The Fern in Sydney is Australia's first high rise Certified Passive House
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Inside Sydney’s new Passivhaus apartments

A new breed of sustainable housing has landed in Sydney’s inner-city with the opening of The Fern.

The 11-unit development from Steele Associates is Australia’s first certified Passive House high-rise project. It endeavours to “set a new standard in sustainable urban living where luxury, lifestyle and comfort co-exist.”

“This is a significant milestone for construction in Australia,” says Chris Nunn, AMP Capital Real Estate’s Head of Sustainability. Nunn represented the Australian Passive House Association (APHA) at The Fern’s opening event, held in late November.

“It will showcase to the market that a better-quality building product is possible, it’s attractive and it delivers outcomes we all want – higher comfort and lower energy costs.”

There are over 50,000 passive homes around the world. Many of them are in European cities, though the movement is spreading with building designers adapting guidelines to suit their given climates.

“Only about six months before we started building did I discover Passivhaus,” says The Fern’s architect, builder and developer Oliver Steele of Steele Associates. “We had a huge learning curve on the job, but we learned a lot.”

It appears to be a lesson that has paid off, with Steele committing to make his next build, a six-unit apartment block, starting in January, another Passivhaus project.

This also fits in with APHA’s stated vision of Australia’s future – a future built through “healthy, comfortable, low energy, resilient buildings” across residential complexes, schools, hospitals, office buildings and beyond.

Passivhaus principles

In its design and installation, a Passivhaus structure invokes rigorous standards around its core principles. Nunn and Fantech’s Joel Seagren, M.AIRAH, who serves as APHA Director (Secretary), explain these elements:

Continuous insulation

This means that buildings will stay warmer in winter and cooler in summer.

Airtight construction with mechanical ventilation and heat recovery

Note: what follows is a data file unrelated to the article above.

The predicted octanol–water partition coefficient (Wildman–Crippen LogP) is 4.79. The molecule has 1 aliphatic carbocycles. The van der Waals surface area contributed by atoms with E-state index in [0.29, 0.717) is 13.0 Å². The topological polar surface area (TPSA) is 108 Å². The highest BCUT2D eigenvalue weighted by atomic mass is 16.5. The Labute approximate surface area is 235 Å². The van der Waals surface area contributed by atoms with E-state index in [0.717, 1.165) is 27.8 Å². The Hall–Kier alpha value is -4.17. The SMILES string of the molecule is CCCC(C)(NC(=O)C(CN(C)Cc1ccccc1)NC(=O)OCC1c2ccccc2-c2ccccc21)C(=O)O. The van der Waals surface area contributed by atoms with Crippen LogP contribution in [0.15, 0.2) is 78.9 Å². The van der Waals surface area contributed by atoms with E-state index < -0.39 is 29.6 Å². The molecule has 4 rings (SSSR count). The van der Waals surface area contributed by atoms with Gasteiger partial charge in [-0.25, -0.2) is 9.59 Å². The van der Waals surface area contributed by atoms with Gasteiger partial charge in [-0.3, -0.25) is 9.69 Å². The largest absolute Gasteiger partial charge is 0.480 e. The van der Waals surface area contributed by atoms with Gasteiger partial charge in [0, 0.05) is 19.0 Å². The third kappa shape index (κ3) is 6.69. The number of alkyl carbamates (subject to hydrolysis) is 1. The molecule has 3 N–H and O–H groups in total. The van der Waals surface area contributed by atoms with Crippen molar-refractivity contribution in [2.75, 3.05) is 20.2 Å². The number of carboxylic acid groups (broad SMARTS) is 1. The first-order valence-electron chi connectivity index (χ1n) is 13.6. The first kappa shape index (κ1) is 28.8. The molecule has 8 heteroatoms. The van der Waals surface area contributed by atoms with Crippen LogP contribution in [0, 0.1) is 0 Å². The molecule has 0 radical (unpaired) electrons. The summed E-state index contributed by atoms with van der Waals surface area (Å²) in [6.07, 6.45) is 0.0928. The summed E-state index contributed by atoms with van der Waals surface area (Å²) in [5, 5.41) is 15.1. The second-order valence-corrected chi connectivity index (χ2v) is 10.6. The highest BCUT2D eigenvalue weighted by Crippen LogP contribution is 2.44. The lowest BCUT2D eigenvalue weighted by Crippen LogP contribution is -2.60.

Combined, these elements deliver building structure durability, indoor air quality and energy efficiency. They create a building where the money spent on heating and cooling the space doesn’t leak out via gaps in the walls, floor, roof, windows and doors; excellent indoor air quality is maintained; and the building structure is not compromised by condensation, mould growth and, ultimately, failure.

Minimising thermal bridges

In summer, the sun that hits the window frames and balconies doesn’t radiate into the space and create a problem that can only be solved with air conditioning. Likewise, in winter the warmth inside the space doesn’t escape through cold window frames, steel beams or concrete slabs.

High-performance glazing

This helps keep out the heat of the sun in summer while admitting the right amount of natural light. It helps keep the building warmer in winter by keeping heat inside. It also means that outside noise is blocked, so The Fern apartments will be peaceful despite the busy urban surroundings.

Although Passivhaus can provide increased energy efficiency, there are challenges with using the approach within Australia’s building code. One example Steele gives is the use of heat recovery ventilation (HRV).

With HRV, the system delivers a constantly operating, low-volume swap – delivering filtered, fresh air to living and sleeping areas while extracting stale air from wet areas and kitchens. This ongoing approach differs from the Australian standard of a two-minute rapid ventilation system.

“If we complied with the code, deemed to satisfy, then we would have a bulky, expensive, unnecessary mechanical ventilation system as well as a heat recovery ventilation system,” says Steele.

To prove the Passivhaus approach to ventilation is a viable alternative, Steele and some partners used The Fern as a test case. During the build, they developed a solution using a standard approved by the American Society of Heating, Refrigeration and Air-Conditioning Engineers (ASHRAE).

They were successful in their aims – HRV is now recognised as an alternative solution to the traditional mechanical standard.

Steele points to other features of The Fern’s design such as fire-stopping and air tightness as well beyond compliance. He also notes that thanks to the rigorous construction protocols, the 2kW split system air conditioner in each apartment is more than enough to provide cooling in the middle of a Sydney summer – an improvement over the 8kW system generally used in traditional developments.

Steel says the design approach pays off in terms of cleanliness too. “It’s cockroach proof, dust proof and pollen proof.”

APHA believes that The Fern represents a significant achievement in urban design and should serve as a demonstration project as to what’s possible for the Australian real estate industry.

“Passive House-certified buildings set a new standard in quality,” says Nunn. “They deliver outstanding comfort, ultra low-energy consumption and are more resilient to the predicted impacts of climate change, particularly heat waves. This supports the city of Sydney’s vision to be carbon neutral in a really meaningful way.

“We need to be building projects like The Fern if we’re going to make a real contribution in the fight against climate change.”

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